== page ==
These houses were built in the 1790s before John Edye Manning created the Lawn in the early 1800s, in 1810 a flood demolished some bridges and also the house adjacent to the Brook which had to be rebuilt. “It had just been made ready for habitation and was filled with handsome furniture and an elegant library”.

The parallel roads on either side of the Lawn appear to have been planned to frame the rectangular plot and, to complete the frame, houses were built across one end and called Cross Park. All the houses in what is now Lawn Terrace have Georgian proportions and stuccoed facades and their roofs hidden behind parapets.

The doctors of the town had a preference for living in this central position as their houses also contained their surgeries before the first health centre was built.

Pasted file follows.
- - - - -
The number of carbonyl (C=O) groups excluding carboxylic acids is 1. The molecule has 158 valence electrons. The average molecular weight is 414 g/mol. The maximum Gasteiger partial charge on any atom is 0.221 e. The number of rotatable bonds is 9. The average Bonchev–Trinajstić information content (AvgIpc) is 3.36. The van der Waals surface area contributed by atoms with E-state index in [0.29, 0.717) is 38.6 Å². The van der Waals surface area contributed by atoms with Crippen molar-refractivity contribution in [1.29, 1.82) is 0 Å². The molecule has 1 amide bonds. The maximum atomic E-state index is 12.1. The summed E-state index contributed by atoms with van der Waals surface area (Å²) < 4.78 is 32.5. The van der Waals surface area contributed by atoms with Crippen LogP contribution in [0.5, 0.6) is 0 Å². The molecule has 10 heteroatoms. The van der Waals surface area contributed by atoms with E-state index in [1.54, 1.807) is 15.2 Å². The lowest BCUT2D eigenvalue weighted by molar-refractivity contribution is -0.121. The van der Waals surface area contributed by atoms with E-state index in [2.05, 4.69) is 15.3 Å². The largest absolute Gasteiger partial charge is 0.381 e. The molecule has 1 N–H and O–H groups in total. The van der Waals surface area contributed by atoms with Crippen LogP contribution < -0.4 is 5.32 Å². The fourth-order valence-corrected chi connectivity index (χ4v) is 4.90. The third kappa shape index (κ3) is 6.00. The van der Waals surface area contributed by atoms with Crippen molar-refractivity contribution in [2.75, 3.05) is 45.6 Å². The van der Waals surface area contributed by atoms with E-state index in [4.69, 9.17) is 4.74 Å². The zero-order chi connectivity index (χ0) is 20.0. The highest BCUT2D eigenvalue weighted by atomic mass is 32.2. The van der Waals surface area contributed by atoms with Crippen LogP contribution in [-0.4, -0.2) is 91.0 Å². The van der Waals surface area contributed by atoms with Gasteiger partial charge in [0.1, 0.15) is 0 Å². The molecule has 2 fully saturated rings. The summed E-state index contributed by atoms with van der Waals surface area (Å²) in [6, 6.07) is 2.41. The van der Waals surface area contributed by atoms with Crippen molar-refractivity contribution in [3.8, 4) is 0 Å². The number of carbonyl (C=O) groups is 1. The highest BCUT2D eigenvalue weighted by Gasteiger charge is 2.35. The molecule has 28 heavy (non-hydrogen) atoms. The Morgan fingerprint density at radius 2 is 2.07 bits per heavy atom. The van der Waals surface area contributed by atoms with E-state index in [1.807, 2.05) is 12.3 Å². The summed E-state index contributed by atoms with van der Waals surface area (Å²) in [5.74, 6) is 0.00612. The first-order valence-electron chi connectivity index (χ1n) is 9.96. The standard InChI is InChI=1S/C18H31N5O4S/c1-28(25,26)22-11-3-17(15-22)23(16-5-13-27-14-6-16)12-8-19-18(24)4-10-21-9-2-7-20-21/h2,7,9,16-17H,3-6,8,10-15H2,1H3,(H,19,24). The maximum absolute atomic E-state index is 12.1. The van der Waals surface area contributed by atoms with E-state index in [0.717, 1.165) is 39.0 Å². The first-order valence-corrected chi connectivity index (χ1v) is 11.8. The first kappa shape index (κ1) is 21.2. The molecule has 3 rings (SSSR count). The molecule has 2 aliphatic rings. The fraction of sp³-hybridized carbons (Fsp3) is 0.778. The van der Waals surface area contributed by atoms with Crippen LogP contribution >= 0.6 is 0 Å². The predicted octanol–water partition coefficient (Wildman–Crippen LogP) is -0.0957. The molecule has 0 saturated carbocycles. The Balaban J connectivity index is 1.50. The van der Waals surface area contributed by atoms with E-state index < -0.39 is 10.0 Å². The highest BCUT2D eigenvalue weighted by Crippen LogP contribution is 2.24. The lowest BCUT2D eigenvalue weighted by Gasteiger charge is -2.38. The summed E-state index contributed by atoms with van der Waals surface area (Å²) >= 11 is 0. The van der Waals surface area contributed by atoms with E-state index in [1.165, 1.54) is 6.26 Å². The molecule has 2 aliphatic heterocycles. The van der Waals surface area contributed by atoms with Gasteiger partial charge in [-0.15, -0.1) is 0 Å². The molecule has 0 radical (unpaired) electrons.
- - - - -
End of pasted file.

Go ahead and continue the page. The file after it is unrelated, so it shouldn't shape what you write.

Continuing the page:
The Scala House at the end of Lawn Terrace next to the Library became the Scala Cinema. Charlie Payne was the manager for many years and is fondly remembered. He had been projectionist at the old Palace Cinema in Albert Road.
“There were curved steps at the entrance and a round ticket office. If it wasn’t too busy, Charlie would see you in, take your money and show you to your seat.
Many people went twice a week because there was a change of programme on a Wednesday. There were never many people there in the afternoon, perhaps only three or four. When the commercials were on, Charlie would take orders for tea, make it and bring it round to you. He wore a suit and tie during the day and a dress suit and dickie bow in the evenings.
The Saturday matinee was showed films for children. If the children got too excited and stamped their feet, Charlie would come down and threaten to throw out anybody who wasn’t behaving. ”
The Scala closed in 1962.